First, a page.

Nurul Izzah's Straits Times interview widens Anwar-Mahathir rift, analysts say

Analysts said Nurul Izzah Anwar's criticism of Tun Dr Mahathir was the clearest sign of a power struggle between his and Anwar Ibrahim's faction over the prime ministership. ST PHOTO: MARK CHEONG

KUALA LUMPUR - A recent interview with The Straits Times, in which Nurul Izzah Anwar, the daughter of Malaysia's prime minister-in-waiting Anwar Ibrahim, publicly criticised the Mahathir Mohamad administration, has exposed a growing fissure among members of the ruling coalition, the Malay Mail said, citing analysts.

Experts interviewed by the Malaysian daily say Ms Izzah's blunt criticism of Tun Mahathir was the clearest sign of a power struggle between his and Datuk Seri Anwar's faction over the prime ministership, even though both leaders appear supportive of each other in public.

If left unaddressed, the infighting could culminate in the pro-Mahathir faction refusing to back Mr Anwar to be prime minister, thus triggering a political crisis, said one analyst.

"The big impact is you may not be able to see Anwar Ibrahim as the next PM," Dr Kartini Aboo Talib, political scientist with Universiti Kebangsaan Malaysia, told the Malay Mail.

"Because the next PM has to be the one who receives the most support from the alliance and the people. Izzah will reflect an Anwar who is in disagreement with Tun Mahathir - she is the symbol."

Dr Mahathir, whose five-year term would end in 2023, had originally promised to cede control to Mr Anwar in 2020 but has, in recent months, become more coy about the handover.

"I will step down when the time comes... but we have not fixed a date," he said in an interview with Reuters last week.

Ms Izzah, a three-term MP, is the most prominent leader of the Pakatan Harapan (PH) ruling coalition to be critical of the new government. She said the coalition is too slow on reforms, and that the patronage system that pervaded the former Barisan Nasional (BN) administration remains alive under the new leadership.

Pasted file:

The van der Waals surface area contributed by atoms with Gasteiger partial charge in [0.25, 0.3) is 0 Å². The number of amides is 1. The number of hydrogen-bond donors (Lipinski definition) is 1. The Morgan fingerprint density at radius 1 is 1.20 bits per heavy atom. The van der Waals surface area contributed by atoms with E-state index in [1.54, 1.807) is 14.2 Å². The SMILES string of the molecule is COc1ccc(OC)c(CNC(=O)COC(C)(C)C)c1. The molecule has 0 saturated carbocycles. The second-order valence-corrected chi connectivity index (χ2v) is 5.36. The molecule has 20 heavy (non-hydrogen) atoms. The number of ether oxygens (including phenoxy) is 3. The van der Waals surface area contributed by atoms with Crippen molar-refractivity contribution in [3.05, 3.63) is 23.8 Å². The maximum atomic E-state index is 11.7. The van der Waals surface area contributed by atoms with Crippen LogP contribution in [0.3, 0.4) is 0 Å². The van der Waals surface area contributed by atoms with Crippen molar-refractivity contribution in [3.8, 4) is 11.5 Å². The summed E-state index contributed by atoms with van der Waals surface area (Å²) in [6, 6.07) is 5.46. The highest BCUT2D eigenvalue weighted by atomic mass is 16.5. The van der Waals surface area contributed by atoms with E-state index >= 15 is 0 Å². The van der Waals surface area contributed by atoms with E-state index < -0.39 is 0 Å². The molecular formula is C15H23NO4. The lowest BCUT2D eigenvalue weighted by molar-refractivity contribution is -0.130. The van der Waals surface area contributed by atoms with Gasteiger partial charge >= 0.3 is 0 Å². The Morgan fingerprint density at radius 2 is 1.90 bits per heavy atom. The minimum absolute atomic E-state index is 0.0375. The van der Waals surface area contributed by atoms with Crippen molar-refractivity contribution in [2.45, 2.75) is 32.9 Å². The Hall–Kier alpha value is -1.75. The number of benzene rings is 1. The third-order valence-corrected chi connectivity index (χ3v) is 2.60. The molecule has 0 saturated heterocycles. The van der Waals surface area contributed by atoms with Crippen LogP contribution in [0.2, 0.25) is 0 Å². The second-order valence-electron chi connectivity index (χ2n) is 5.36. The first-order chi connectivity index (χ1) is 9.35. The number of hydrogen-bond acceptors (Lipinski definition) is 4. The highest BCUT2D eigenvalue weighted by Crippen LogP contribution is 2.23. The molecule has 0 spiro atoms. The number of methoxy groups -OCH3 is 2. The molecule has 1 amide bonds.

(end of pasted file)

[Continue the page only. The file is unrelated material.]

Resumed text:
Her description of Dr Mahathir as "a former dictator" in the interview with the Singapore daily only added fuel to the fire.

Although Ms Izzah did not name anybody specifically in her allegations, her criticism is seemingly directed at Parti Pribumi Bersatu Malaysia's (PPBM) acceptance of Umno defectors, Malay Mail said.

Dr Mahathir founded PPBM, an all-Malay party, that has taken in close to a dozen former Umno MPs who defected just months after BN's defeat despite protests from its allies.

Soon after the defection, Ms Izzah announced her resignation from all government and positions in her father's Parti Keadilan Rakyat (PKR) and that she would not seek re-election at the next general election, in a move seen as a protest against Dr Mahathir's leadership.

Dr Oh Ei Sun, senior fellow at the Singapore Institute of International Affairs, told the Malay Mail that the PKR leader's exit could also indicate an underlying frustration with party colleagues, including her own father, for seemingly pandering to the Mahathir faction.

"Nurul's continual rebellious antics should be viewed in light of seeing her dad being too 'soft' in engaging Dr Mahathir's 'salvos'," Dr Oh said.

Mr Anwar was initially critical of PPBM's embrace of Umno defectors but soon changed his tune. The Port Dickson MP, who is all set to take over the helm from Dr Mahathir in two years' time, has kept a conciliatory tone - at least in public - ever since.

When some PH leaders slammed Ms Izzah for venting against her own colleagues in the ST interview, Mr Anwar defended his daughter while also pledging support for Dr Mahathir.

Datuk Mohamad Abu Bakar of Universiti Malaya said Ms Izzah's outburst was likely an appeal for the PH leadership to respect its more progressive base, but whether or not the protest resonates with the coalition's ideologically diverse voters remains to be seen.

"What we see here is a clash between idealism and pragmatism," he told the Malay Mail.

"It underpins not only the tug-of-war in PKR between the pro-Anwar faction and those with reservations about him being prime minister, but also the irreconcilable ideological schism within PH."

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